Since its first year, the benefit show has raised $750,000 for the Second Harvest Food Bank of Middle Tennessee. According to Wiseman, for every $1 raised during the event, four meals are provided to families in need in Nashville and its surrounding areas. Wiseman told Wide Open Country he was excited to have the opportunity to raise money while showcasing some of his favorite voices in country music.
“Cole Swindell is one of the best emerging acts right now,” Wiseman said of his hand-picked performers. “I’ve known Dierks forever and I’m so proud of him.”
Sarah Buxton, Rodney Clawson and Chris Tompkins joined Wiseman for a writer’s round-style set to kick-off the evening. The four songwriters played a medley of their collective individual hits, which included Florida Georgia Line‘s “Sundaze,” Carrie Underwood‘s “Before He Cheats” and Tim McGraw‘s “Live Like You Were Dying.”
Chris Carmack performed “What If I Was Willing,” a song made famous by his Nashville alter-ego Will Lexington, before playing his own soulful single, “Being Alone.” The track will be featured on his upcoming EP, Pieces Of You, due out later this year.
The youngest Nashville stars, Lennon and Maisy, couldn’t contain their excitement about being asked to perform. “Playing the Ryman is incredible on its own,” Lennon Stella explained, “but to be part of this event is just amazing.”
The two almost instantly won over the crowd with their charming performance of “Life That’s Good,” a song that was featured in an episode of Nashville during its last season, and a sugary-sweet cover of Charlie XCX’s pop hit, “Boom Clap.” The duo then introduced their co-star and “favorite of middle-aged women,” Charles Esten, who brought a gritty and energetic performance of original songs that worked up the crowd just in time for Cole Swindell’s set.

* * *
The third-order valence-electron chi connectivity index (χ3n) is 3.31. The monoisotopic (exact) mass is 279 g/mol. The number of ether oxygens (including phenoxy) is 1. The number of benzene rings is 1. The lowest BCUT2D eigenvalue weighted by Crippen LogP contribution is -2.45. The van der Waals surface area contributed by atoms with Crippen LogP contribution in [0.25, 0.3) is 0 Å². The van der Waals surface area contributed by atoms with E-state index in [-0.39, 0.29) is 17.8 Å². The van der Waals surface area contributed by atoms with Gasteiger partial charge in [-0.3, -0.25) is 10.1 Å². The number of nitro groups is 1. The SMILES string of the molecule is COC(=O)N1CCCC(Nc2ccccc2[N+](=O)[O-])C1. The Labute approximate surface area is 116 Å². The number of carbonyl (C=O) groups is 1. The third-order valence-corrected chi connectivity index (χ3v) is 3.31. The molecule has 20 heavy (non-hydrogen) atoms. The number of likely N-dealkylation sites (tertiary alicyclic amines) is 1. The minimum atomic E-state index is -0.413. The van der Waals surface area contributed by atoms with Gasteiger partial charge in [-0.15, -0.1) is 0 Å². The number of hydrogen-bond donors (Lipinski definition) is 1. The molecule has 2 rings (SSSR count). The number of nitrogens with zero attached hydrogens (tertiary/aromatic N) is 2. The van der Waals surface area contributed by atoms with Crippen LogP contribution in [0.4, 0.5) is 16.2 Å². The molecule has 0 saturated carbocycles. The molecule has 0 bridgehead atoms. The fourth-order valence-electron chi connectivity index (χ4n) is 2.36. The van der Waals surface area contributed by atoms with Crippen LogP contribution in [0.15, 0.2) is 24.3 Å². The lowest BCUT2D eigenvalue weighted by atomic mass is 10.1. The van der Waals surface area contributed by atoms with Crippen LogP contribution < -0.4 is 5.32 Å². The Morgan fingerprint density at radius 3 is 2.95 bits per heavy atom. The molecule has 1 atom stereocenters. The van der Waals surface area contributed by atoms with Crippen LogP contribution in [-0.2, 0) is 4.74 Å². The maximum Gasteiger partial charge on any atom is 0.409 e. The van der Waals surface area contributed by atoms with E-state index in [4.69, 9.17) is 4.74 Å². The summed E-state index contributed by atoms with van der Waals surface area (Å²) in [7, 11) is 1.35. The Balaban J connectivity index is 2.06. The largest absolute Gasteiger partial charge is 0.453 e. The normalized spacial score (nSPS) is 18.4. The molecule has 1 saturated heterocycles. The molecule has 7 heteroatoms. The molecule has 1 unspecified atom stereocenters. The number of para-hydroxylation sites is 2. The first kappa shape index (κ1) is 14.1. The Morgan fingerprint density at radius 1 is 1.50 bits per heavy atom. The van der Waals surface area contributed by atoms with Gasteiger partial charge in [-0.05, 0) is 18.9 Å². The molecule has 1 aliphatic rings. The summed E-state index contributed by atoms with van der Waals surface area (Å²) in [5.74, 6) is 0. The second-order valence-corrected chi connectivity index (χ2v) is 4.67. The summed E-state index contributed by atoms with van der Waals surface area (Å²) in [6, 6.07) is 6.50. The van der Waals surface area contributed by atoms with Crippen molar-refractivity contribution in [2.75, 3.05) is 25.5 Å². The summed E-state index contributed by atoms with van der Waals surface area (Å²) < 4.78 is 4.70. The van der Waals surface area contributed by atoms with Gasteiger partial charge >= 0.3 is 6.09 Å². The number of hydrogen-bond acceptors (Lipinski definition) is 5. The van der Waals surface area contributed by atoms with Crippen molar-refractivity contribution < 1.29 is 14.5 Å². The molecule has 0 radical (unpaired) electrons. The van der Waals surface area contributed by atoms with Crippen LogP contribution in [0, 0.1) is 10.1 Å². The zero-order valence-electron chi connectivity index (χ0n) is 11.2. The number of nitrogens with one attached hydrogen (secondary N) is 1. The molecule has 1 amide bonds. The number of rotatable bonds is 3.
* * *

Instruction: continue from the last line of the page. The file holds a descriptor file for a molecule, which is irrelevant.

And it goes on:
A somewhat nervous Swindell cranked out solid acoustic versions of his songs, including the extremely personal “You Should Be Here,” which was written about the loss of his father. Swindell explained that Bentley sent a touching, handwritten letter of condolence to him, which made him realize country is about “more than just good music; it’s about good people.” He rounded out his set with his current hit, “Ain’t Worth The Whiskey,” which incited a soaring singalong from the crowd that brought a big smile to the 31-year-old’s face.
The night wrapped up with a performance from a relaxed and reflective Bentley, who shared stories of his previous visits to the Ryman and CMA Fests between stripped-down versions of his hits, including “Say You Do” and “Drunk on a Plane.”
Overall, the event was a joyful night of music all created for a good cause. It was clear after talking to the performers that the biggest star in their eyes that night, aside from Second Harvest Food Bank, was the intimate venue itself.
“This is the Ryman Auditorium,” Charles Esten explained thoughtfully, “Cole, Dierks, myself, and anybody here will agree that is the biggest name of all.”